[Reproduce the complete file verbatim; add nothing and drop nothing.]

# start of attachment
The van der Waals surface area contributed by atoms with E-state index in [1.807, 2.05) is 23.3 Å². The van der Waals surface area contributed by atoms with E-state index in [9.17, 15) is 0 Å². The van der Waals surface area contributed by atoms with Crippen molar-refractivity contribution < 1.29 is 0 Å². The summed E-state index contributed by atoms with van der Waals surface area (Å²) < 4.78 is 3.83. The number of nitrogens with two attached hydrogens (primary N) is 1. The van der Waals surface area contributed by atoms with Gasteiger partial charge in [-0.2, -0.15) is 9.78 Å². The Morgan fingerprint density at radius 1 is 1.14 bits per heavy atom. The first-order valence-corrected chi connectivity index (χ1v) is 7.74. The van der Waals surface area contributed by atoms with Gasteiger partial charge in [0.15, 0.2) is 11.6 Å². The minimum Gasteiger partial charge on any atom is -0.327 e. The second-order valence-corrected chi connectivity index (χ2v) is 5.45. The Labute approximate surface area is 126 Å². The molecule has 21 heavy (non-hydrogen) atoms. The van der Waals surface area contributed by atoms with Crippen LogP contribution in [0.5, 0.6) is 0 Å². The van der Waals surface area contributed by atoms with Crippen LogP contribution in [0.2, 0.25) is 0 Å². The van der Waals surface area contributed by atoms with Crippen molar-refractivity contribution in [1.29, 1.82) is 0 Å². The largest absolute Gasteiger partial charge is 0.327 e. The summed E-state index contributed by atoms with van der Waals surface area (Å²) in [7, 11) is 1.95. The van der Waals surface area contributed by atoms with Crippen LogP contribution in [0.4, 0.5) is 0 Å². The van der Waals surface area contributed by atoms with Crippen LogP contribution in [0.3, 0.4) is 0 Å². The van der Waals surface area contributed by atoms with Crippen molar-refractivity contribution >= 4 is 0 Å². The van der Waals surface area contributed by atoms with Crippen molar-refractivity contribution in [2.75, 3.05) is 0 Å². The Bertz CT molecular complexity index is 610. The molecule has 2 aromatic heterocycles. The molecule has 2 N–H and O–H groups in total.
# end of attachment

The van der Waals surface area contributed by atoms with E-state index in [1.807, 2.05) is 23.3 Å². The van der Waals surface area contributed by atoms with E-state index in [9.17, 15) is 0 Å². The van der Waals surface area contributed by atoms with Crippen molar-refractivity contribution < 1.29 is 0 Å². The summed E-state index contributed by atoms with van der Waals surface area (Å²) < 4.78 is 3.83. The number of nitrogens with two attached hydrogens (primary N) is 1. The van der Waals surface area contributed by atoms with Gasteiger partial charge in [-0.2, -0.15) is 9.78 Å². The Morgan fingerprint density at radius 1 is 1.14 bits per heavy atom. The first-order valence-corrected chi connectivity index (χ1v) is 7.74. The van der Waals surface area contributed by atoms with Gasteiger partial charge in [0.15, 0.2) is 11.6 Å². The minimum Gasteiger partial charge on any atom is -0.327 e. The second-order valence-corrected chi connectivity index (χ2v) is 5.45. The Labute approximate surface area is 126 Å². The molecule has 21 heavy (non-hydrogen) atoms. The van der Waals surface area contributed by atoms with Crippen LogP contribution in [0.5, 0.6) is 0 Å². The van der Waals surface area contributed by atoms with Crippen LogP contribution in [0.2, 0.25) is 0 Å². The van der Waals surface area contributed by atoms with Crippen molar-refractivity contribution in [1.29, 1.82) is 0 Å². The largest absolute Gasteiger partial charge is 0.327 e. The summed E-state index contributed by atoms with van der Waals surface area (Å²) in [7, 11) is 1.95. The van der Waals surface area contributed by atoms with Crippen LogP contribution in [0.4, 0.5) is 0 Å². The van der Waals surface area contributed by atoms with Crippen LogP contribution in [0.3, 0.4) is 0 Å². The van der Waals surface area contributed by atoms with Crippen molar-refractivity contribution >= 4 is 0 Å². The van der Waals surface area contributed by atoms with Crippen molar-refractivity contribution in [2.75, 3.05) is 0 Å². The Bertz CT molecular complexity index is 610. The molecule has 2 aromatic heterocycles. The molecule has 2 N–H and O–H groups in total.